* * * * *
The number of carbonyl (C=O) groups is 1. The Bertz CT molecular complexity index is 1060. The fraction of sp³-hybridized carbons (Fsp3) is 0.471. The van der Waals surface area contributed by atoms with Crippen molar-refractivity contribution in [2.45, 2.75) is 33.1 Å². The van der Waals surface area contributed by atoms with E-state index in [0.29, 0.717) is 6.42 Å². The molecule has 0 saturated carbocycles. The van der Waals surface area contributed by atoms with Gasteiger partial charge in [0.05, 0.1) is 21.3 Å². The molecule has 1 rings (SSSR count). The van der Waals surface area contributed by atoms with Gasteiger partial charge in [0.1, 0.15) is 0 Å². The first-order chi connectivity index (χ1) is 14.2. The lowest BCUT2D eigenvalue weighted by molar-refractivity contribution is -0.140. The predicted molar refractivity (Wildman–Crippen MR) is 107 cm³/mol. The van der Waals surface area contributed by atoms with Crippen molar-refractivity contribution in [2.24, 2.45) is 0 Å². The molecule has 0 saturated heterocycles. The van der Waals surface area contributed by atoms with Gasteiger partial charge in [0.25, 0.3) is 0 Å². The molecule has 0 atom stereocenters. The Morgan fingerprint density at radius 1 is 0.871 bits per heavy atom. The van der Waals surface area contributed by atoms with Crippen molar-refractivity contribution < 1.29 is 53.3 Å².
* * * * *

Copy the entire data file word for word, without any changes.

The number of carbonyl (C=O) groups is 1. The Bertz CT molecular complexity index is 1060. The fraction of sp³-hybridized carbons (Fsp3) is 0.471. The van der Waals surface area contributed by atoms with Crippen molar-refractivity contribution in [2.45, 2.75) is 33.1 Å². The van der Waals surface area contributed by atoms with E-state index in [0.29, 0.717) is 6.42 Å². The molecule has 0 saturated carbocycles. The van der Waals surface area contributed by atoms with Gasteiger partial charge in [0.05, 0.1) is 21.3 Å². The molecule has 1 rings (SSSR count). The van der Waals surface area contributed by atoms with Gasteiger partial charge in [0.1, 0.15) is 0 Å². The first-order chi connectivity index (χ1) is 14.2. The lowest BCUT2D eigenvalue weighted by molar-refractivity contribution is -0.140. The predicted molar refractivity (Wildman–Crippen MR) is 107 cm³/mol. The van der Waals surface area contributed by atoms with Crippen molar-refractivity contribution in [2.24, 2.45) is 0 Å². The molecule has 0 saturated heterocycles. The van der Waals surface area contributed by atoms with Gasteiger partial charge in [0.25, 0.3) is 0 Å². The molecule has 0 atom stereocenters. The Morgan fingerprint density at radius 1 is 0.871 bits per heavy atom. The van der Waals surface area contributed by atoms with Crippen molar-refractivity contribution < 1.29 is 53.3 Å².